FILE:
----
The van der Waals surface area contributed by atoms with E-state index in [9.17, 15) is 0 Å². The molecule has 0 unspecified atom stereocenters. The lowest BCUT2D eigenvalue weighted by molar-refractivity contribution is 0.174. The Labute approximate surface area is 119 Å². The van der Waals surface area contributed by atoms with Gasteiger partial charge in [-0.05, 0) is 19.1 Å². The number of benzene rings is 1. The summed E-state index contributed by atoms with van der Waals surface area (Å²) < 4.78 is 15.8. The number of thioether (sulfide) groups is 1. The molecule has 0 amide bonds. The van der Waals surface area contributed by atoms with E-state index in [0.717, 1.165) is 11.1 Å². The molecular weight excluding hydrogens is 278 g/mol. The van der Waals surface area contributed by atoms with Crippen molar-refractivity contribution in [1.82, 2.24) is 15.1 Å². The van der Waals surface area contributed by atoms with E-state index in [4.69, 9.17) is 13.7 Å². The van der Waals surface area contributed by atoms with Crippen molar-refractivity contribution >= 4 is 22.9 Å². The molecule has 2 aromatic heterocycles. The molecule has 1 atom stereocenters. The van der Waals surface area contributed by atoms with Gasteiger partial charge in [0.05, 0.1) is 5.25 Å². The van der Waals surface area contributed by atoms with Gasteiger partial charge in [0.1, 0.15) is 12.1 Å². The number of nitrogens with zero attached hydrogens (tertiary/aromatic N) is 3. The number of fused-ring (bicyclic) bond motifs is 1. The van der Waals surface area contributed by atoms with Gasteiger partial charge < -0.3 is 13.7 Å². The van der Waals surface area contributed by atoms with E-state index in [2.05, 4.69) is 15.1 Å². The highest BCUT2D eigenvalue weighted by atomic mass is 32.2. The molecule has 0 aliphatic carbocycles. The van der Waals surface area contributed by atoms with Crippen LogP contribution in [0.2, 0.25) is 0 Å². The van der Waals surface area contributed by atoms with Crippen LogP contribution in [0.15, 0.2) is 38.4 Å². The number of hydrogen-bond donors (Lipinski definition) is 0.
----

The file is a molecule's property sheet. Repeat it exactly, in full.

The van der Waals surface area contributed by atoms with E-state index in [9.17, 15) is 0 Å². The molecule has 0 unspecified atom stereocenters. The lowest BCUT2D eigenvalue weighted by molar-refractivity contribution is 0.174. The Labute approximate surface area is 119 Å². The van der Waals surface area contributed by atoms with Gasteiger partial charge in [-0.05, 0) is 19.1 Å². The number of benzene rings is 1. The summed E-state index contributed by atoms with van der Waals surface area (Å²) < 4.78 is 15.8. The number of thioether (sulfide) groups is 1. The molecule has 0 amide bonds. The van der Waals surface area contributed by atoms with E-state index in [0.717, 1.165) is 11.1 Å². The molecular weight excluding hydrogens is 278 g/mol. The van der Waals surface area contributed by atoms with Crippen molar-refractivity contribution in [1.82, 2.24) is 15.1 Å². The van der Waals surface area contributed by atoms with E-state index in [4.69, 9.17) is 13.7 Å². The van der Waals surface area contributed by atoms with Crippen molar-refractivity contribution >= 4 is 22.9 Å². The molecule has 2 aromatic heterocycles. The molecule has 1 atom stereocenters. The van der Waals surface area contributed by atoms with Gasteiger partial charge in [0.05, 0.1) is 5.25 Å². The van der Waals surface area contributed by atoms with Gasteiger partial charge in [0.1, 0.15) is 12.1 Å². The number of nitrogens with zero attached hydrogens (tertiary/aromatic N) is 3. The number of fused-ring (bicyclic) bond motifs is 1. The van der Waals surface area contributed by atoms with Gasteiger partial charge < -0.3 is 13.7 Å². The van der Waals surface area contributed by atoms with E-state index in [2.05, 4.69) is 15.1 Å². The highest BCUT2D eigenvalue weighted by atomic mass is 32.2. The molecule has 0 aliphatic carbocycles. The van der Waals surface area contributed by atoms with Crippen LogP contribution in [0.2, 0.25) is 0 Å². The van der Waals surface area contributed by atoms with Crippen LogP contribution in [0.15, 0.2) is 38.4 Å². The number of hydrogen-bond donors (Lipinski definition) is 0.